What makes a photographer? Is it an expensive camera with high-definition lenses or is it the unique outlook to capture the beauty of an object? Of course, to be a photographer you need creativity. But more importantly, you need the skills to build upon that art form and get better with time. Young photographers or beginners make the mistake of investing a lot of money on gadgets from the very beginning. Instead, you can start with something basic and devote your time and attention to mastering the art before investing a huge amount of money simply in technology.
If you are a photographer trying to learn photography tips for beginners in the industry, you have come to the right place. ACworks’ free photo stock platform photoAC features the work of some of the most amazing photographers from all over the world. Headquartered in Japan, photoAC hosts free stock photos for businesses to use on their websites, commercials, infographics, or promotional campaigns.
The content creators who work submit their photos and illustrations on the platform gain rewards and recognition each time one of their submissions is downloaded by an organization. Currently, there are more than 7 million registered users on the parent platform and the number continues to grow each passing day.
As one of the largest materials sites in Japan, we bring before you the best tips and tricks to make your photographs stand out from the rest of the crowd
9 photography tips for beginners
- Steady Hand Means Great End Results
Cameras are heavy and difficult to handle, especially in the beginning. One of the biggest problems for new photographers is to keep their hands steady while capturing the object, especially while shooting lifestyle or wildlife images. While working with people or animals, you get only a split second to capture a beautiful moment and you can not afford to have blurry images then.
The best way to make sure that your hand is steady while shooting is to keep your camera as close to your body. Use both hands- the right one to grip the camera at a comfortable angle and the left one to support the weight of the lens. If necessary, lean against a wall or a stable object to make sure the weight is equally distributed. And there you go! You can avoid shaky images and unnecessary movement by practicing holding your camera before heading out to a big shoot.
- Everything Comes Down to Composition
This step requires a lot of thought process and practice to get it down to precision. Composition refers to how you arrange the various elements in the frame to highlight the object you want to put focus on. One basic rule is to ensure your subject is not cut off from the frame and instead, leave some negative space around the subject so that there’s room for editing later. Another rule that can make your photographs pop is to use triangular shapes to draw the eyes of the audience towards your main subject.
A triangular composition in photographs adds a sense of stability as it signifies that the elements are balanced equally on three sides. We have got a bonus trick for you that takes a bit of time to perfect but can do wonders to your shot once you get the skill under your forte. The rule of thirds is a manner of splitting your whole composition into nine equal parts- a three-by-three grid with the imaginary guidelines. Using this technique, you can place your main subject in a symmetry that follows rhyme and rhythm and allows the audience to get an easy look at the whole picture.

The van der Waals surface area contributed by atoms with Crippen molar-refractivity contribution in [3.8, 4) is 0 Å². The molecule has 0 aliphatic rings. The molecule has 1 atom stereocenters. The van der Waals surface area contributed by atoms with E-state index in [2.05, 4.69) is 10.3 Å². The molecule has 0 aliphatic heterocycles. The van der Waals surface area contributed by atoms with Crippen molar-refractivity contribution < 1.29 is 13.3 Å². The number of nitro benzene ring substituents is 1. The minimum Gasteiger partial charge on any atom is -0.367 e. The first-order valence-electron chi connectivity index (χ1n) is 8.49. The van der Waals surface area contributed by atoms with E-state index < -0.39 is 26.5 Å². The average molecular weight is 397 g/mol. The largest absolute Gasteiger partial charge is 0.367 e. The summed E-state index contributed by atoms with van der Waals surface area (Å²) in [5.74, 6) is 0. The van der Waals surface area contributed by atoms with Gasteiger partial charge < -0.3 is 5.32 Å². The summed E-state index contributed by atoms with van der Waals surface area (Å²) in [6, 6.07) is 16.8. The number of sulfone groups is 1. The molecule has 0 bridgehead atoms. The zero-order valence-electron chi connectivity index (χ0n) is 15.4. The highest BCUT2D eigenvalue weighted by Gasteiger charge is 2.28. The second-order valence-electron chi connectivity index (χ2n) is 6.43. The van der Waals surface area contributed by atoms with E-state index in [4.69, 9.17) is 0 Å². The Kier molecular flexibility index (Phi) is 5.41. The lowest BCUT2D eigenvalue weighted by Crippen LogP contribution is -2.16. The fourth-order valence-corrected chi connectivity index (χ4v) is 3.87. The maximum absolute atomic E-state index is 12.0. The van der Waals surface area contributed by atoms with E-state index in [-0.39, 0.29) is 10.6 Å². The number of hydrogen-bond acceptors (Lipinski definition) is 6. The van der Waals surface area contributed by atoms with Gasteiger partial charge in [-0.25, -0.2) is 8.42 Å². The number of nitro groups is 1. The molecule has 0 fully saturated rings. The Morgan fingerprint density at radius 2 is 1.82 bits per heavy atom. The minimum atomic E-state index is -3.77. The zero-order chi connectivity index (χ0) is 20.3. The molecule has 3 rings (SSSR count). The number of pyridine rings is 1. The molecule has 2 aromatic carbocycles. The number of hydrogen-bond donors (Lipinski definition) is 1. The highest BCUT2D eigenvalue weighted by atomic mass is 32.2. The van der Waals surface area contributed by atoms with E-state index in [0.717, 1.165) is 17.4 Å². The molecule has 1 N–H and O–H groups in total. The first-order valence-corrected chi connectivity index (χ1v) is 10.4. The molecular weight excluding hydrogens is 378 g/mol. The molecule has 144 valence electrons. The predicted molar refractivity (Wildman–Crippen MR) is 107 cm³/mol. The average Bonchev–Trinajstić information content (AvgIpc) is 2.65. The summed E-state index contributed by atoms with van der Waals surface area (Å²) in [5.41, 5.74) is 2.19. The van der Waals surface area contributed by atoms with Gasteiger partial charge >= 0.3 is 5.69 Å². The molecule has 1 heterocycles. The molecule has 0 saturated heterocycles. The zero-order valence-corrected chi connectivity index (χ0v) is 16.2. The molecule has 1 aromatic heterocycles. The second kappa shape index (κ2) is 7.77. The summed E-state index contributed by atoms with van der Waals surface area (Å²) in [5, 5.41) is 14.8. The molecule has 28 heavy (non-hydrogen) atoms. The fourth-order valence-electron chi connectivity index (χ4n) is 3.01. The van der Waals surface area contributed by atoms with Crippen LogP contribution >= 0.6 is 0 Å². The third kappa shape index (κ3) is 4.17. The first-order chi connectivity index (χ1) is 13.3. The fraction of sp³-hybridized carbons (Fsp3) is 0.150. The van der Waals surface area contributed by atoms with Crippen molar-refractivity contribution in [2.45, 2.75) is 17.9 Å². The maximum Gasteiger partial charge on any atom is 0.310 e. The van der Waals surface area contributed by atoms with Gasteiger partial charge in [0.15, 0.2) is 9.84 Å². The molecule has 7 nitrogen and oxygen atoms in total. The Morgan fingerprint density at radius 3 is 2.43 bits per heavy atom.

- Familiarise Yourself With The Camera Settings
Irrespective of whether you are using a high-quality expensive camera or a more basic version, you need to play around and familiarise yourself with the settings of the camera as soon as possible. Most cameras come with an “Auto” setting that works for most situations. However, to become a great photographer from a good one, you need to step out of the “auto-zone” and learn to play with the aperture, shutter speed, and ISO to make your photographs look just as you want them to.
Try on the different inbuilt modes and filters in your camera under different lightings till you know which settings work best under which circumstance. That way, you won’t have to fiddle around on the day of a huge shoot and can get perfect photographs easily. This tip also works if you are not using a camera yet and are instead practicing photography through your phone. Most phone cameras come with multiple settings for brightness, exposure, and saturation. You can adjust these settings as per your requirements and click the best possible pictures.
- What Is The Exposure Triangle?
Adding to the last point, we are going to get a little more technical about the camera settings. The exposure triangle includes the three most important components of exposure: shutter speed, ISO, and aperture. These settings are available on the “manual” mode of your camera, and you must find the perfect balance between these three components to ensure your photographs are well-lit and sharp. Let’s proceed to a more detailed breakdown of these three elements for a better understanding.
Shutter Speed: As the name suggests, shutter speed determines how long does the shutter stay open as you click a picture. That means that the longer the shutter is open, the lighter will get through the camera’s sensor. Longer shutter speed results in blur-motion photographs while shorter shutter speed results in sharper images.
ISO: ISO determines the camera’s sensitivity to light. Lower ISO indicates lower sensitivity while higher ISO means the camera will be more sensitive to the light. Depending on if you are working with natural light or with indoor lights, you can adjust the ISO as per your requirements. ISO 100-200 is ideal when the light on the subject and camera is really good, but you need to turn it up to 500-800 if the lighting situation is more on the dim side.
Aperture: The opening in the lens that controls how much light gets through the sensors is called aperture and determines the focus of your photograph. Aperture is indicated by f-number, and a lower f-number means more light while a higher f-number results in less light getting through your camera’s sensor.